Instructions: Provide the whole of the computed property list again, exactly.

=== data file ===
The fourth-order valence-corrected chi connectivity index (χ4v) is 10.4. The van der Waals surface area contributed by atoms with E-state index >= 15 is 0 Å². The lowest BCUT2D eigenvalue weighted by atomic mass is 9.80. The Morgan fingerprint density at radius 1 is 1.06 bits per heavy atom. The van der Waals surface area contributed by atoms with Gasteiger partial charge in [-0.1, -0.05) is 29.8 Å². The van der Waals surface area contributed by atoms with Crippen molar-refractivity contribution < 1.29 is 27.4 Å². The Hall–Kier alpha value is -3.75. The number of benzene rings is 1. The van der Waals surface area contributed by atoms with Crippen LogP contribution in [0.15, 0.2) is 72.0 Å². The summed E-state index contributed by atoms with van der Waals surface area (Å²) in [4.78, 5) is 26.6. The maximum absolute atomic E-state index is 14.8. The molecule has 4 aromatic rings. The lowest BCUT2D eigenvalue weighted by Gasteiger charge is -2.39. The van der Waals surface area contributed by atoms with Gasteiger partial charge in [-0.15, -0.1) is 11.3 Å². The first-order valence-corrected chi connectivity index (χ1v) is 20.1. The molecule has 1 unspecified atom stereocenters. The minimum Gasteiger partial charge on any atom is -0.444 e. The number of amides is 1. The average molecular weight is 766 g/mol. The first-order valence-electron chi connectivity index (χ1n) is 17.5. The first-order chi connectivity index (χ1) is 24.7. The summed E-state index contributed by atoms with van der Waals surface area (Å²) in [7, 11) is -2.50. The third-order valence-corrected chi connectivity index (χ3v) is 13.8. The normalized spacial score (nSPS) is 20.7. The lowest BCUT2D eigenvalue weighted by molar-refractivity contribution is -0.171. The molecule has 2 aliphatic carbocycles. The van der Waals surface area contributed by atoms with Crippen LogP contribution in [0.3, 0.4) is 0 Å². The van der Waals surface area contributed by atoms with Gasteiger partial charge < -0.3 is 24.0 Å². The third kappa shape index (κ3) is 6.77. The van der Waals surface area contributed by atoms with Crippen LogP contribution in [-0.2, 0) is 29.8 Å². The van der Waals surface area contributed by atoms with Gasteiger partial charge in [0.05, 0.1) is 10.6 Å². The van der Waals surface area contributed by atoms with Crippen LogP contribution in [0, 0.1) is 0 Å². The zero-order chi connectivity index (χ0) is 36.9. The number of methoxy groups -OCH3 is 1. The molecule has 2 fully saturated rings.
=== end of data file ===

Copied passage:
The fourth-order valence-corrected chi connectivity index (χ4v) is 10.4. The van der Waals surface area contributed by atoms with E-state index >= 15 is 0 Å². The lowest BCUT2D eigenvalue weighted by atomic mass is 9.80. The Morgan fingerprint density at radius 1 is 1.06 bits per heavy atom. The van der Waals surface area contributed by atoms with Gasteiger partial charge in [-0.1, -0.05) is 29.8 Å². The van der Waals surface area contributed by atoms with Crippen molar-refractivity contribution < 1.29 is 27.4 Å². The Hall–Kier alpha value is -3.75. The number of benzene rings is 1. The van der Waals surface area contributed by atoms with Crippen LogP contribution in [0.15, 0.2) is 72.0 Å². The summed E-state index contributed by atoms with van der Waals surface area (Å²) in [4.78, 5) is 26.6. The maximum absolute atomic E-state index is 14.8. The molecule has 4 aromatic rings. The lowest BCUT2D eigenvalue weighted by Gasteiger charge is -2.39. The van der Waals surface area contributed by atoms with Gasteiger partial charge in [-0.15, -0.1) is 11.3 Å². The first-order valence-corrected chi connectivity index (χ1v) is 20.1. The molecule has 1 unspecified atom stereocenters. The minimum Gasteiger partial charge on any atom is -0.444 e. The number of amides is 1. The average molecular weight is 766 g/mol. The first-order valence-electron chi connectivity index (χ1n) is 17.5. The first-order chi connectivity index (χ1) is 24.7. The summed E-state index contributed by atoms with van der Waals surface area (Å²) in [7, 11) is -2.50. The third-order valence-corrected chi connectivity index (χ3v) is 13.8. The normalized spacial score (nSPS) is 20.7. The lowest BCUT2D eigenvalue weighted by molar-refractivity contribution is -0.171. The molecule has 2 aliphatic carbocycles. The van der Waals surface area contributed by atoms with Crippen LogP contribution in [0.3, 0.4) is 0 Å². The van der Waals surface area contributed by atoms with Gasteiger partial charge < -0.3 is 24.0 Å². The third kappa shape index (κ3) is 6.77. The van der Waals surface area contributed by atoms with Crippen LogP contribution in [-0.2, 0) is 29.8 Å². The van der Waals surface area contributed by atoms with Gasteiger partial charge in [0.05, 0.1) is 10.6 Å². The van der Waals surface area contributed by atoms with Crippen LogP contribution in [0, 0.1) is 0 Å². The zero-order chi connectivity index (χ0) is 36.9. The number of methoxy groups -OCH3 is 1. The molecule has 2 fully saturated rings.